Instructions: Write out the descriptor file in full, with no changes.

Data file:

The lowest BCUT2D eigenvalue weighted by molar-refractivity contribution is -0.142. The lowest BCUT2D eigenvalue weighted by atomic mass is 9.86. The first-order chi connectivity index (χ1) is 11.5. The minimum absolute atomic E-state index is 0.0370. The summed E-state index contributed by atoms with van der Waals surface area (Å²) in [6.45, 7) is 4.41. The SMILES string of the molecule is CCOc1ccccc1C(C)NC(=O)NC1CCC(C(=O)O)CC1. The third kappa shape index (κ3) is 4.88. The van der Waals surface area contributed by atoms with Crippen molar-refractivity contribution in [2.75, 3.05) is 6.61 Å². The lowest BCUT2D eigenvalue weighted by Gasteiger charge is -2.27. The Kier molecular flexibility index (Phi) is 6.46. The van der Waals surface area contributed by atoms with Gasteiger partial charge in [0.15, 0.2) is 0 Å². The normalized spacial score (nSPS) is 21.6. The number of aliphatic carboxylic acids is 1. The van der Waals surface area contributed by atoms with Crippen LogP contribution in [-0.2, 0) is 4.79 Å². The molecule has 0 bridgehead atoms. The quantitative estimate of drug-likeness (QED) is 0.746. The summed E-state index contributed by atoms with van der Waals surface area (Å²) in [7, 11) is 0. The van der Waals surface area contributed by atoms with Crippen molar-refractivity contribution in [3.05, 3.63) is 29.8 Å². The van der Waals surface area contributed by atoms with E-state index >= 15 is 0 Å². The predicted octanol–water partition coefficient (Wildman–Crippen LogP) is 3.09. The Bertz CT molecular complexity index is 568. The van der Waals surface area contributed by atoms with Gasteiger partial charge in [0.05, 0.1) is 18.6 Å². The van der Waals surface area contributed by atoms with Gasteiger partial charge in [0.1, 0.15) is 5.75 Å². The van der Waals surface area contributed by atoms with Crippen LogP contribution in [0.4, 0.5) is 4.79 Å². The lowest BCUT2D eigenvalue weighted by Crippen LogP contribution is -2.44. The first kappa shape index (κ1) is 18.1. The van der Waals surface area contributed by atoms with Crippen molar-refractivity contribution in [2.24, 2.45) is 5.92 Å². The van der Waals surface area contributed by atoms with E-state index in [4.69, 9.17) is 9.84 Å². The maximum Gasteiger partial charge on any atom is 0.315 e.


The lowest BCUT2D eigenvalue weighted by molar-refractivity contribution is -0.142. The lowest BCUT2D eigenvalue weighted by atomic mass is 9.86. The first-order chi connectivity index (χ1) is 11.5. The minimum absolute atomic E-state index is 0.0370. The summed E-state index contributed by atoms with van der Waals surface area (Å²) in [6.45, 7) is 4.41. The SMILES string of the molecule is CCOc1ccccc1C(C)NC(=O)NC1CCC(C(=O)O)CC1. The third kappa shape index (κ3) is 4.88. The van der Waals surface area contributed by atoms with Crippen molar-refractivity contribution in [2.75, 3.05) is 6.61 Å². The lowest BCUT2D eigenvalue weighted by Gasteiger charge is -2.27. The Kier molecular flexibility index (Phi) is 6.46. The van der Waals surface area contributed by atoms with Gasteiger partial charge in [0.15, 0.2) is 0 Å². The normalized spacial score (nSPS) is 21.6. The number of aliphatic carboxylic acids is 1. The van der Waals surface area contributed by atoms with Crippen LogP contribution in [-0.2, 0) is 4.79 Å². The molecule has 0 bridgehead atoms. The quantitative estimate of drug-likeness (QED) is 0.746. The summed E-state index contributed by atoms with van der Waals surface area (Å²) in [7, 11) is 0. The van der Waals surface area contributed by atoms with Crippen molar-refractivity contribution in [3.05, 3.63) is 29.8 Å². The van der Waals surface area contributed by atoms with E-state index >= 15 is 0 Å². The predicted octanol–water partition coefficient (Wildman–Crippen LogP) is 3.09. The Bertz CT molecular complexity index is 568. The van der Waals surface area contributed by atoms with Gasteiger partial charge in [0.05, 0.1) is 18.6 Å². The van der Waals surface area contributed by atoms with Gasteiger partial charge in [0.1, 0.15) is 5.75 Å². The van der Waals surface area contributed by atoms with Crippen LogP contribution in [0.4, 0.5) is 4.79 Å². The lowest BCUT2D eigenvalue weighted by Crippen LogP contribution is -2.44. The first kappa shape index (κ1) is 18.1. The van der Waals surface area contributed by atoms with Crippen molar-refractivity contribution in [2.24, 2.45) is 5.92 Å². The van der Waals surface area contributed by atoms with E-state index in [4.69, 9.17) is 9.84 Å². The maximum Gasteiger partial charge on any atom is 0.315 e.